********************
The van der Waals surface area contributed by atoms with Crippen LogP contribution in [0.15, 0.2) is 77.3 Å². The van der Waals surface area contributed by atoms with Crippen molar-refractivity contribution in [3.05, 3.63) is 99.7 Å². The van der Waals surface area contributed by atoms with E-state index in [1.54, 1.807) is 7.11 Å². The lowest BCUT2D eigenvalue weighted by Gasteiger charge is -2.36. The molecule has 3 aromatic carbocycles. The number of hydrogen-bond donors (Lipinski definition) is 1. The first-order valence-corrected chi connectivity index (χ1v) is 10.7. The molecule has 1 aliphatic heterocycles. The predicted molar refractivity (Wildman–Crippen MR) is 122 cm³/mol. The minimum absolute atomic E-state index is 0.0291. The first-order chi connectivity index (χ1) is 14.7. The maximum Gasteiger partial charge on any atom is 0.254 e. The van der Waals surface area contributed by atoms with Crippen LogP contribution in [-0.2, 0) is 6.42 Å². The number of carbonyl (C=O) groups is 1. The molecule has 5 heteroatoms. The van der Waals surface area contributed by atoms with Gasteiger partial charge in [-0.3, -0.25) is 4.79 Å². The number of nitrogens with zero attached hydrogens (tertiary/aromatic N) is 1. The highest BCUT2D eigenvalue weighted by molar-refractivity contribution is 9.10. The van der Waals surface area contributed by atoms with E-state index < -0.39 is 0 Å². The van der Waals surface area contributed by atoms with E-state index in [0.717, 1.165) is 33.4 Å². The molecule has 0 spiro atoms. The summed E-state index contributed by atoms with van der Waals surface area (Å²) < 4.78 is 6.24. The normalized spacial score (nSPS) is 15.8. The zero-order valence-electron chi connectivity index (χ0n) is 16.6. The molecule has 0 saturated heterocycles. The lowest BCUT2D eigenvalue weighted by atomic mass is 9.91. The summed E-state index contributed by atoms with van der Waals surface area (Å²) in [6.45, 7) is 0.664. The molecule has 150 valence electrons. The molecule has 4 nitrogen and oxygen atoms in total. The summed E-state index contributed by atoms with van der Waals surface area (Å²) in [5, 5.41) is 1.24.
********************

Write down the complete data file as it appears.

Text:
The van der Waals surface area contributed by atoms with Crippen LogP contribution in [0.15, 0.2) is 77.3 Å². The van der Waals surface area contributed by atoms with Crippen molar-refractivity contribution in [3.05, 3.63) is 99.7 Å². The van der Waals surface area contributed by atoms with E-state index in [1.54, 1.807) is 7.11 Å². The lowest BCUT2D eigenvalue weighted by Gasteiger charge is -2.36. The molecule has 3 aromatic carbocycles. The number of hydrogen-bond donors (Lipinski definition) is 1. The first-order valence-corrected chi connectivity index (χ1v) is 10.7. The molecule has 1 aliphatic heterocycles. The predicted molar refractivity (Wildman–Crippen MR) is 122 cm³/mol. The minimum absolute atomic E-state index is 0.0291. The first-order chi connectivity index (χ1) is 14.7. The maximum Gasteiger partial charge on any atom is 0.254 e. The van der Waals surface area contributed by atoms with Crippen LogP contribution in [-0.2, 0) is 6.42 Å². The number of carbonyl (C=O) groups is 1. The molecule has 5 heteroatoms. The van der Waals surface area contributed by atoms with Gasteiger partial charge in [-0.3, -0.25) is 4.79 Å². The number of nitrogens with zero attached hydrogens (tertiary/aromatic N) is 1. The highest BCUT2D eigenvalue weighted by molar-refractivity contribution is 9.10. The van der Waals surface area contributed by atoms with E-state index < -0.39 is 0 Å². The van der Waals surface area contributed by atoms with E-state index in [0.717, 1.165) is 33.4 Å². The molecule has 0 spiro atoms. The summed E-state index contributed by atoms with van der Waals surface area (Å²) < 4.78 is 6.24. The normalized spacial score (nSPS) is 15.8. The zero-order valence-electron chi connectivity index (χ0n) is 16.6. The molecule has 0 saturated heterocycles. The lowest BCUT2D eigenvalue weighted by atomic mass is 9.91. The summed E-state index contributed by atoms with van der Waals surface area (Å²) in [6.45, 7) is 0.664. The molecule has 150 valence electrons. The molecule has 4 nitrogen and oxygen atoms in total. The summed E-state index contributed by atoms with van der Waals surface area (Å²) in [5, 5.41) is 1.24.